I’m looking at 8mm again. There’s no good reason really. Could it be the lingering allure of its abysmal low tech-ness? Nostalgia surely factors in. Or maybe it’s rebellion against digitally scrubbed pictures looking too good. I collected the tiny gauge (all the more so as my vision clouds with age) from 1964 to 1973. Those who stayed with film will assert tactile quality it possesses and hands-on projector operation as sole avenues toward a purer viewing experience. I’d not argue with that. Some also favor vinyl as opposed to CD’s. Digital formats are impersonal. They’ve deprived us of physical contact between collectors and what they collect. DVD looks and sounds better, but there’s a sensation one gets from threading up a show and finessing it to completion. Will your lamp blow? What if a bad splice or torn sprocket trips up the works? These were stresses that once factored into shows I gave. Now it’s an effort staying awake through DVD’s once started. To revive 8mm means going in search of artifacts others stopped caring about long ago. Equipment you’ll use is no longer being manufactured. Even the replacement bulbs are middle-aged. There are forums for 8mm enthusiasts online. Some identify themselves as Master Film Handlers. They can take apart and put together an Elmo in a dark room using a flashlight. I’ve wished lately for such skill, as projectors off Ebay are invariably fixer-uppers (even ones they call Brand New). Veterans warned me. Any 8mm machine is at least thirty years old. Rubber drive belts, gears dormant since Nixon’s presidency, and sound hopelessly muffled … these are hallmarks of a gauge forever gone. Don’t expect 8mm to fire up and run just for plugging it in. Wiser heads would say forget the whole thing. Enjoy your memories and never mind recapturing them. Has the effort been worth it for me? Yes, and then some. It’s fun having toys again I can really play with. Beaten remnants of projectors I once used include the Bell and Howell Regent my father brought home in the late forties (there must have been a million sold, as Ebay is never without dozens), and the Eumig Dual 8 sound model I longed for and received in 1969. Neither work, and won’t again. They are mantle pieces now, broken on the wheel of rust and parts worn out. Am I so corroded as my Eumig for the passage of forty years?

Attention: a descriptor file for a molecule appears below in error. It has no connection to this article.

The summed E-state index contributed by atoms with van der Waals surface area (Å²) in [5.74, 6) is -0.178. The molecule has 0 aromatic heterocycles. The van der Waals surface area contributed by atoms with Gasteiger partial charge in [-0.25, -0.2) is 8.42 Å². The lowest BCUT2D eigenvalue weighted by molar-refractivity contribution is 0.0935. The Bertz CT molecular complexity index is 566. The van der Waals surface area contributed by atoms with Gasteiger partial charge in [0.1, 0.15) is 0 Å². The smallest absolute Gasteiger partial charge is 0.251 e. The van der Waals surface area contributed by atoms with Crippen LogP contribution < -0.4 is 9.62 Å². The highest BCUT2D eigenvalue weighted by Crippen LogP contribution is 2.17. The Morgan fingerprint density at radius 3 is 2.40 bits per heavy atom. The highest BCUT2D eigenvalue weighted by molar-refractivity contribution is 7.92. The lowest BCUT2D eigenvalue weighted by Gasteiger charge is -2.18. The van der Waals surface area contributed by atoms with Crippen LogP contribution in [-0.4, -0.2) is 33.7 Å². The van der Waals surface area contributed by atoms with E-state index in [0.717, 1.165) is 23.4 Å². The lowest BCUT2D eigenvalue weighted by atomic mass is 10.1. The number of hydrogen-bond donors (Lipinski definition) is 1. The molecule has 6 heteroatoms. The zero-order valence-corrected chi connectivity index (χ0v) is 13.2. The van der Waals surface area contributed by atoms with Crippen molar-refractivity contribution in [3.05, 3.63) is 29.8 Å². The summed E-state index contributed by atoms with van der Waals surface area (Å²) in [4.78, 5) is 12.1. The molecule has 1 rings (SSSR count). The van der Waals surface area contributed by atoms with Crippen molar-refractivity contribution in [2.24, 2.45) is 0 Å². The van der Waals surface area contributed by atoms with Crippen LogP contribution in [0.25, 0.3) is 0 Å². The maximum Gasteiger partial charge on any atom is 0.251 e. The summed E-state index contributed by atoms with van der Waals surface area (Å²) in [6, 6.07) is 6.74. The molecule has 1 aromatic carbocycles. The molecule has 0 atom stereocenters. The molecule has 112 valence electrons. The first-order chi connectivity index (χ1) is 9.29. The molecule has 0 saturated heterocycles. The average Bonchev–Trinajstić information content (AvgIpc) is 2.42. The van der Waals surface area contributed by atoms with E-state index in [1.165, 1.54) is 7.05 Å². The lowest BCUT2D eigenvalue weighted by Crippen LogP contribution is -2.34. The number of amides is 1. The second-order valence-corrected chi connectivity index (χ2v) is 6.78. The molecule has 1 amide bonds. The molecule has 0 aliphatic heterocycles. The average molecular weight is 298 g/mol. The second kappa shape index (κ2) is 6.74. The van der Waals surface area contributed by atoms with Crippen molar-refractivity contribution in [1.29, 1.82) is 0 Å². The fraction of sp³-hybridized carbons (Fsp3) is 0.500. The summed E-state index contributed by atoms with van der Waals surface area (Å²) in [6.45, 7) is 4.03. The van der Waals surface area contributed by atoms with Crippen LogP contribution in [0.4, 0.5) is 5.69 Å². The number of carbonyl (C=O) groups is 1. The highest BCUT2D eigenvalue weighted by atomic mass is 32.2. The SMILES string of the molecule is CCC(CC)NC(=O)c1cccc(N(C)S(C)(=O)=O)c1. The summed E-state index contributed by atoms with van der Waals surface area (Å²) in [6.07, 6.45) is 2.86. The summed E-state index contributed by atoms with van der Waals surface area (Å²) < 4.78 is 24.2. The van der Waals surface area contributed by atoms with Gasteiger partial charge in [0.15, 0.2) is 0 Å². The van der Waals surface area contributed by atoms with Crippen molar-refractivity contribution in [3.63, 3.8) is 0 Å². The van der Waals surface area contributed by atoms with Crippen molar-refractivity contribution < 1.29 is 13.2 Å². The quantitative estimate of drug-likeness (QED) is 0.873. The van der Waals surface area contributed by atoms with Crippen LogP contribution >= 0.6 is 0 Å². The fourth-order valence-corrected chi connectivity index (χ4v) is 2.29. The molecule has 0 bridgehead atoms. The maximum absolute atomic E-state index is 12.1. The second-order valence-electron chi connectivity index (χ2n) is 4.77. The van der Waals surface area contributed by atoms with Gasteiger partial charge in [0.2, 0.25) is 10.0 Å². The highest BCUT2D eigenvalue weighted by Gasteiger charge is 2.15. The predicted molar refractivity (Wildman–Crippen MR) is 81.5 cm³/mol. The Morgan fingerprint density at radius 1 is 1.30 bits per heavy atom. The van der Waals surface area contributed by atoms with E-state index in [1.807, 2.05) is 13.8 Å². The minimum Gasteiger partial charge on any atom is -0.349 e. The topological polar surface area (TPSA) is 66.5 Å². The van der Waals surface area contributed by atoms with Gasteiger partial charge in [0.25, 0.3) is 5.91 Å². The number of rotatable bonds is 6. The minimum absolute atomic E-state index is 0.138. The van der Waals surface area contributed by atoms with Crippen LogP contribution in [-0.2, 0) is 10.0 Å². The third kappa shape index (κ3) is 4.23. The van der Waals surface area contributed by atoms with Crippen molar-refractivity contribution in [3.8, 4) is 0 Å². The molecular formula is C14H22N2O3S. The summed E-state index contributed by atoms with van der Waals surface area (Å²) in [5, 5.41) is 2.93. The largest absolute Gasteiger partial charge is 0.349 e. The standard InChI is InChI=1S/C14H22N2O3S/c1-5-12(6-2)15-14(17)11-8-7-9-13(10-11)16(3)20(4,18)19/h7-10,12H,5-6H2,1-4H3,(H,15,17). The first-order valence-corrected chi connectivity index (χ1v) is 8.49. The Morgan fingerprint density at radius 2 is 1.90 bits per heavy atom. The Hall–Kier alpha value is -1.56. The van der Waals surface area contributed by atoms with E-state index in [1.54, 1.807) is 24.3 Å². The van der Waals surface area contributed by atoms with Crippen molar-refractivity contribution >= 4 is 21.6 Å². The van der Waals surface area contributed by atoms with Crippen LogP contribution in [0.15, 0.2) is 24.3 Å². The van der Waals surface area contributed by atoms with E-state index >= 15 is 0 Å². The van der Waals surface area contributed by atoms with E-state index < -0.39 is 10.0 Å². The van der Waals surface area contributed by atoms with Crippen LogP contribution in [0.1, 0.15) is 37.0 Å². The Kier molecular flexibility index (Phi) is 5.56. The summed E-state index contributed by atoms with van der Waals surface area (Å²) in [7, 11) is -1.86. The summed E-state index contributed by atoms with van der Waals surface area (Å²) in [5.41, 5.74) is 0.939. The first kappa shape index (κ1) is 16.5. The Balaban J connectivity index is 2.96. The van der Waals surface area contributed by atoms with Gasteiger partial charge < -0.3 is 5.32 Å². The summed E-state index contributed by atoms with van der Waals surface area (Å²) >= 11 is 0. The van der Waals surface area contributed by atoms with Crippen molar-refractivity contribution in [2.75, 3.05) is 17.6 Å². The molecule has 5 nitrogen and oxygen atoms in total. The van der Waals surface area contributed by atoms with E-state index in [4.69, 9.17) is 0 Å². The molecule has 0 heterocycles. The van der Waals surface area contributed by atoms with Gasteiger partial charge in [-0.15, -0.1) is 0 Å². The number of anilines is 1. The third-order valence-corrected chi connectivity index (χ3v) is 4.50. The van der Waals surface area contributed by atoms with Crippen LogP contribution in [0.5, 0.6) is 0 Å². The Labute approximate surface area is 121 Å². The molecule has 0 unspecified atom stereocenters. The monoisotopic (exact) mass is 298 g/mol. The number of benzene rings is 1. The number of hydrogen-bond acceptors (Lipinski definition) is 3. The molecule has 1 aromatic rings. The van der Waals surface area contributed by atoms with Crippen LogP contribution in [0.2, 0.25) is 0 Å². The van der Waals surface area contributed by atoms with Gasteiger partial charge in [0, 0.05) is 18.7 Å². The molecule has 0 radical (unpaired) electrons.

There were guys in Syracuse and Columbus who could repair 8mm junkers I bought off Ebay. For their having applied work bench magic, my recently acquired projectors run like tops. I’d kept some Blackhawk and Castle Films from adolescence and was anxious to play them again. Of course, that led to more Ebay bidding for subjects I’d disposed of before and ones that looked to be fun now. Best so far have been cartoons Blackhawk once sold featuring Flip The Frog. I looked at 1930’s Puddle Pranks and reveled in its scratches and lines, having frankly missed those too long for living in my cocoon of flawless digital resolution. Distressed film has integrity. It’s been places. If only 8mm prints could tell their stories, other than ones they project on a screen. Maybe some of these I’m buying now once belonged to me, and somehow made the trek back, like Lassie the time he/she got locked into a fruit truck and went on his/her odyssey. Cartoons especially should be viewed on film. Their drawings move, after all, from frame to frame. You could hold one up to a light and examine the artist’s work. Try doing that with a DVD. Flip The Frog is my ideal of an 8mm subject. He’s primitive and extinct just like machinery I watch him on. Ub Iwerks was the pioneering genius that produced the Flips and lots of other independent cartoons besides. Somehow Blackhawk ended up with surviving negatives in 1974. They needed something to compete with the Walter Lantz subjects Castle Films was selling to armchair showmen. Major companies wouldn’t lease (Disney in fact offered their own home movies), so Iwerks’ backlog, many out of circulation since theatres last ran them, filled a void for collectors who wanted animation to play with Chaplin and Laurel/Hardy shorts. These were waning days for black-and-white cartoons as viable inventory for any seller. Soon enough such ancient fare would be exiled from television, other than as objects of bemusement and ridicule on kid programs like Pee-Wee’s Playhouse.